Why You Should Care About Trayvon Martin3/18/2012
As a television news producer, I write stories about murder and other crimes that are so heinous th...
As a television news producer, I write stories about murder and other crimes that are so heinous they make you recoil in horror. Sadly, you have to develop a thick skin in this business and not let it affect you to the point where you can't function. However, the death of 17 year old Trayvon Martin hurts me deeply. In case you haven't read about it, Martin was shot and killed on February 26th by a neighborhood watch captain in a gated community outside of Orlando, Florida.
At this point, the shooter, George Zimmerman, has not been arrested nor charged with anything. He claims he fired in self-defense. The recent release of the 911 calls in this case has brought about more questions in this case, particularly why Zimmerman, who was in his SUV, got out of it to approach Martin when the 911 dispatcher specifically told Zimmerman not to do so. Also, there are questions about the cries heard on one of the 911 calls. Zimmerman claims it was him - but was it Martin? As a family grieves the loss of a son, this case is a reminder of the ongoing issue of race in America (let's be real - this is not a post-racial America).
Many black men are familiar with the phrase "driving while black." My younger brother knows it all too well. He told me how he was stopped for some unknown reason, forced to get out of his vehicle, then forced to watch as police rifled through his car. The officer even opened the bag containing a burger he had purchased and checked out the food. I was surprised that my brother wasn't reeling. Sadly, he felt that's how things worked for black men and that it would happen to him sooner or later. On the other hand, I had a former co-worker who was deeply traumatized by a police stop. He had a gun pointed at him and was physically searched because officers thought he fit the description of a suspect they were looking for at the time. I can't put into words the pain in his voice and the pained expression on his face as he recounted that fateful night. Then there's the story from a friend of mine who was stopped by police for no particular reason. He happened to be driving a nice Dodge Charger. I'll never forget the shock and pain in his voice as he described his experience. I felt so helpless when he was telling me the story. I was at a loss at what to do to try to ease his frustration, anger and sadness.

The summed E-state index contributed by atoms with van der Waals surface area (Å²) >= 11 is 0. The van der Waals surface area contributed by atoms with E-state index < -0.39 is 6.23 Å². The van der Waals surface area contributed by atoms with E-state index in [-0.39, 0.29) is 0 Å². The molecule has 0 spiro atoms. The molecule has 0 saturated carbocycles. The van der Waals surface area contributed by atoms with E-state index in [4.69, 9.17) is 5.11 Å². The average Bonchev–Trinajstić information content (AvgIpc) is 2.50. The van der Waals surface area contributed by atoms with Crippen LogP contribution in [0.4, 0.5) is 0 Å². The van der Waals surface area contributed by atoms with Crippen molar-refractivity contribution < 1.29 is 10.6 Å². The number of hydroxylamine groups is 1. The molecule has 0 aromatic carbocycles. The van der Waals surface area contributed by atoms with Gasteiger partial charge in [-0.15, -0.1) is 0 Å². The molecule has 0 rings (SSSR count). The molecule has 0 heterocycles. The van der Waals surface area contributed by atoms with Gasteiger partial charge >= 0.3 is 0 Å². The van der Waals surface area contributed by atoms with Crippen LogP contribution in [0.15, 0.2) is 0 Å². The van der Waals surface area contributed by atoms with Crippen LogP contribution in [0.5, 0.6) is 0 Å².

That brings me back to Trayvon Martin's case. What can we do to ease the sadness, shock, anger, frustration and other emotions being experienced by Martin's family? Yes, we can rally, raise our voices and push for a thorough investigation into this case. Sadly, will it be enough? We're aware of other cases that resulted in the deaths of innocent black men. We're aware that justice wasn't served in some of those cases. I'm sure there are many more cases that we haven't heard about because some people took the attitude of that's just how it is...and there's nothing to do about it. Will there come a time when I don't have to hear another brother or another male friend tell me about an unnecessary police stop? Will there come a time when I don't feel helpless because I know it will continue? My prayers go out to Martin's family and to all of the men who have dealt with this...but are fortunate enough to live to talk about it. Martin's case reminds me that this could have easily been a case where my brother, my friends...or someone you know could have been the victim. I'll continue to follow this case and pray that questions are answered and that justice is served.
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